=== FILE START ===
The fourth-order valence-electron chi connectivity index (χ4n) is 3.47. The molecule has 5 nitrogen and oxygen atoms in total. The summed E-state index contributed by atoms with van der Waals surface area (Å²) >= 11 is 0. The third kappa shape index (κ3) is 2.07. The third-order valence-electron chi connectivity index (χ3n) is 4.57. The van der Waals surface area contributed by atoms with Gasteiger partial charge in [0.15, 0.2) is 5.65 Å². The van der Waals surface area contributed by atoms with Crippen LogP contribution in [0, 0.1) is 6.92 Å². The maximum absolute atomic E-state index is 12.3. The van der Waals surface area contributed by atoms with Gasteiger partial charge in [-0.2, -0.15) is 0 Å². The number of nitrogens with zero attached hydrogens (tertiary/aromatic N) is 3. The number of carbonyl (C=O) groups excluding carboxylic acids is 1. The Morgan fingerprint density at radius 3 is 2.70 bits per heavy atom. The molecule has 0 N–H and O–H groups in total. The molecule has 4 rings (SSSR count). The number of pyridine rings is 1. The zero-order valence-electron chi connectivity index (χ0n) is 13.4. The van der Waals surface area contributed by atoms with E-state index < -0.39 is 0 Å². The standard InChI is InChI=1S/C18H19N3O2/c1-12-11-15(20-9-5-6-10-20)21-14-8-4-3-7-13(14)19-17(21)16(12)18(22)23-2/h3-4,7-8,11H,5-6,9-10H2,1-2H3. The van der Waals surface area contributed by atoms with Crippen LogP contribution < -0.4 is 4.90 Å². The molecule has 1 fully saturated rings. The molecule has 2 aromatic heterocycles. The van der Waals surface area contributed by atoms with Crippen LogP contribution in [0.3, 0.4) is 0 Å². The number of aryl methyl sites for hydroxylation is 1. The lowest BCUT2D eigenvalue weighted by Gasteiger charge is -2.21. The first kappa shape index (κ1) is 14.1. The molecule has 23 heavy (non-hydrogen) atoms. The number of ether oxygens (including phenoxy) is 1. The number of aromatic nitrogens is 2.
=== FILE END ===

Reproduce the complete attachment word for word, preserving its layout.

The fourth-order valence-electron chi connectivity index (χ4n) is 3.47. The molecule has 5 nitrogen and oxygen atoms in total. The summed E-state index contributed by atoms with van der Waals surface area (Å²) >= 11 is 0. The third kappa shape index (κ3) is 2.07. The third-order valence-electron chi connectivity index (χ3n) is 4.57. The van der Waals surface area contributed by atoms with Gasteiger partial charge in [0.15, 0.2) is 5.65 Å². The van der Waals surface area contributed by atoms with Crippen LogP contribution in [0, 0.1) is 6.92 Å². The maximum absolute atomic E-state index is 12.3. The van der Waals surface area contributed by atoms with Gasteiger partial charge in [-0.2, -0.15) is 0 Å². The number of nitrogens with zero attached hydrogens (tertiary/aromatic N) is 3. The number of carbonyl (C=O) groups excluding carboxylic acids is 1. The Morgan fingerprint density at radius 3 is 2.70 bits per heavy atom. The molecule has 0 N–H and O–H groups in total. The molecule has 4 rings (SSSR count). The number of pyridine rings is 1. The zero-order valence-electron chi connectivity index (χ0n) is 13.4. The van der Waals surface area contributed by atoms with E-state index < -0.39 is 0 Å². The standard InChI is InChI=1S/C18H19N3O2/c1-12-11-15(20-9-5-6-10-20)21-14-8-4-3-7-13(14)19-17(21)16(12)18(22)23-2/h3-4,7-8,11H,5-6,9-10H2,1-2H3. The van der Waals surface area contributed by atoms with Crippen LogP contribution < -0.4 is 4.90 Å². The molecule has 1 fully saturated rings. The molecule has 2 aromatic heterocycles. The van der Waals surface area contributed by atoms with Crippen LogP contribution in [0.3, 0.4) is 0 Å². The number of aryl methyl sites for hydroxylation is 1. The lowest BCUT2D eigenvalue weighted by Gasteiger charge is -2.21. The first kappa shape index (κ1) is 14.1. The molecule has 23 heavy (non-hydrogen) atoms. The number of ether oxygens (including phenoxy) is 1. The number of aromatic nitrogens is 2.